What to do in case of hash collision?

From @Piruzzolo on Tue Aug 25 2015 18:37:45 GMT+0000 (UTC)

I was wondering how to detect and solve hash collisions… Does IPFS include systems to detect that?

Copied from original issue: https://github.com/ipfs/faq/issues/24

From @whyrusleeping on Tue Aug 25 2015 19:04:59 GMT+0000 (UTC)

ipfs uses a sha256 hash for addressing content. Meaning that there are 2^256 different possible hashes. Lets assume that the entire bitcoin mining economy decides to try and find an ipfs object hash collision, checking hashes at a rate of 400 Petahash (400,000,000,000,000,000 hashes per second) it would take them 2.810^59 seconds, or 910^51 years to compute the entire space. Even factoring in the birthday paradox and moores law, we shouldnt need to worry about that happening for a few thousand years or so. Assuming sha256 is a perfect hash function (which it might not be).

If sometime down the road, we get worried about our very limited hash space, we can upgrade the hash function we use as ipfs uses the multihash format for specifying hashes along with their type and length.

tldr, the world will likely end before we find a sha256 collision. but if we get worried, we can use a bigger hash at pretty much any time.

From @jbenet on Tue Aug 25 2015 21:51:01 GMT+0000 (UTC)

in general, what @whyrusleeping said is accurate. Consider: the bitcoin network has not seen sha256 collisions. (People may not be wasting their resources finding a pre-image for an ipfs object, when they could just steal all the bitcoin instead – it’s the same problem).

The one future-proofing caveat is that many cryptographic hash functions have been broken over time, and that’s one reason – as @whyrusleeping mentioned – we use multihash: we can upgrade. (this is a costly thing though, as things will have to be rehashed and/or linked to, so we ought to think about how to upgrade well before we do… good thing we have a while :slight_smile: ).

also, feel free to switch to sha3, you can recompile go-ipfs to do it. the rest of the ipfs network supports it already. (and we’ll add blake2 support too)

and, cryptocurrency people may want to build upgradeability into their blockchains. see https://github.com/jbenet/multihash and related protocols.

From @jbenet on Tue Aug 25 2015 21:59:44 GMT+0000 (UTC)

Though, a word of warning for the ages. Even the best people do make mistakes thinking that certain cryptographic artifacts are safe for a long time:

(HT Zooko for these links)

So we should not rest on our laurels, and improve the upgradeability paths of our cryptographic protocols, to make easy to ratchet up the security of a system. Multihash and related protocols are a good start, but not the end by any means.

I’ll close this, as the better question (to be asked elsewhere) is “how do we upgrade from a broken cryptographic hash function”.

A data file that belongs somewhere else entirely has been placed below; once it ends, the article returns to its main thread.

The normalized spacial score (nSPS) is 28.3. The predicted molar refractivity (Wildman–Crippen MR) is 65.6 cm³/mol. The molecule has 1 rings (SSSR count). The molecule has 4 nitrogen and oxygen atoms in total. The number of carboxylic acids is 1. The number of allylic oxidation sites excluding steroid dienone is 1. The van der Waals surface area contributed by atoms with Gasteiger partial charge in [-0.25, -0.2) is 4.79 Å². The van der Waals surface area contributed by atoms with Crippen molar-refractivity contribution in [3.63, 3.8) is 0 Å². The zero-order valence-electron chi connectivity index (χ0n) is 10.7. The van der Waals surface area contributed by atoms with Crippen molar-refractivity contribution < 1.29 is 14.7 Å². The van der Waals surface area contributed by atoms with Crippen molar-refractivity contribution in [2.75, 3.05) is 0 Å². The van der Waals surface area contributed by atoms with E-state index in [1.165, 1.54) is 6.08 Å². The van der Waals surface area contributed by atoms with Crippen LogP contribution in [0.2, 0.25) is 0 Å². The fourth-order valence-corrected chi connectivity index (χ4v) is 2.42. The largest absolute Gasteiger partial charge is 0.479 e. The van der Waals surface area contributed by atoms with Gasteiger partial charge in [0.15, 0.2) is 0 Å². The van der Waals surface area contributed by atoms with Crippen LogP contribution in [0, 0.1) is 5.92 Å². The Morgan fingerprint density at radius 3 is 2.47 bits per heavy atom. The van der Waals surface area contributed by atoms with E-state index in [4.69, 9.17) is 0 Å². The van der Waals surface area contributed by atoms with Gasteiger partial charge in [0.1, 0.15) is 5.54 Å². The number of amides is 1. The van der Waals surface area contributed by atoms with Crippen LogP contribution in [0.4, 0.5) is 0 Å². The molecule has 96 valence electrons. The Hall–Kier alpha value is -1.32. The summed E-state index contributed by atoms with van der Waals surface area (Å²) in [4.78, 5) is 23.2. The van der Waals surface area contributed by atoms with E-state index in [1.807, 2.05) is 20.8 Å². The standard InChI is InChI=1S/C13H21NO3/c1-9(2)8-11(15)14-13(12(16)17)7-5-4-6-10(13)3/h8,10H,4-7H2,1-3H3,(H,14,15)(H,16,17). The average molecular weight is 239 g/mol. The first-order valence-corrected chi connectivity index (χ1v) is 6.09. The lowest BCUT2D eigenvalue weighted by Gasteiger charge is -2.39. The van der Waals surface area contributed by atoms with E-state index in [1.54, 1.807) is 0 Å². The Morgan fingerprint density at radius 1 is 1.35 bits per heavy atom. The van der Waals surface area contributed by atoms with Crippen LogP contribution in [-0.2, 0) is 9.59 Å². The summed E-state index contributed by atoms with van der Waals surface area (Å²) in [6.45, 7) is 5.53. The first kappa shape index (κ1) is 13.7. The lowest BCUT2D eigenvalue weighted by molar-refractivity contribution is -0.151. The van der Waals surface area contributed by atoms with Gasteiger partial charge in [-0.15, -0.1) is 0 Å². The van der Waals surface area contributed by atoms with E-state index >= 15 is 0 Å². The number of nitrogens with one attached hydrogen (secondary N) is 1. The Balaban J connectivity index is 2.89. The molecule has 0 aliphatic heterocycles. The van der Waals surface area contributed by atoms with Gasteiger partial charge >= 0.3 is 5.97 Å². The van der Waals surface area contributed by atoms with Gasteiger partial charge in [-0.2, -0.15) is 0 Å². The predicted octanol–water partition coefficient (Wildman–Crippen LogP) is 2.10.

From @alugarius on Mon Sep 26 2016 19:10:38 GMT+0000 (UTC)

Thanks @RichardLitt
so lets make it short…

“and, cryptocurrency people may want to build upgradeability into their blockchains. see https://github.com/jbenet/multihash and related protocols” – @jbenet

how can this be applied to IPFS?
or how can the hash be extended?

From @tomachinz on Thu Mar 30 2017 07:12:03 GMT+0000 (UTC)

ipfs currently uses a ‘multihash’ where every hash value is tagged with the hash function used to generate it. As of now, the default hash function is sha256, and if sha256 is shown to be broken, aparently its possible to switch to sha512 on the fly - lengthen our root address hash function to something like sha512 without breaking any existing data.

I’m not concerned about finding another object with the same hash (which is in case of encryption is used to make sure passwords can’t be generated from hash salts),but since hash is an identity of a file here, nothing is stopping you from find 2 files with the same hash, and hence the same identity on IPFS.
(you didn’t try to find such a file, you just encountered it)

so this could be a threat to such a system’s resilience at scale.

How does IPFS deal with this?


Yes, of course for finance the hash is of great significance but the concern is one of more or less immediate security and preventing attack. From a preservation standpoint however, the value at stake is more than simply providing ongoing financial security. It is the existence of likely irreplaceable items, and since preservation entails keeping the item intact and accessible for eternity plus one day, that set of conditions affords much more opportunity for hash collisions to occur and to be of greater concern. Even so, I am eager to see IPFS-based preservation solutions.

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Let’s ignore malicious attacks and possible weaknesses in SHA256. If IPFS aims to be planet scale, it should have a way to handle accidental collisions. What happens when there is a collision? How is it identified and handled? Can we switch the colliding objects to a different hash function?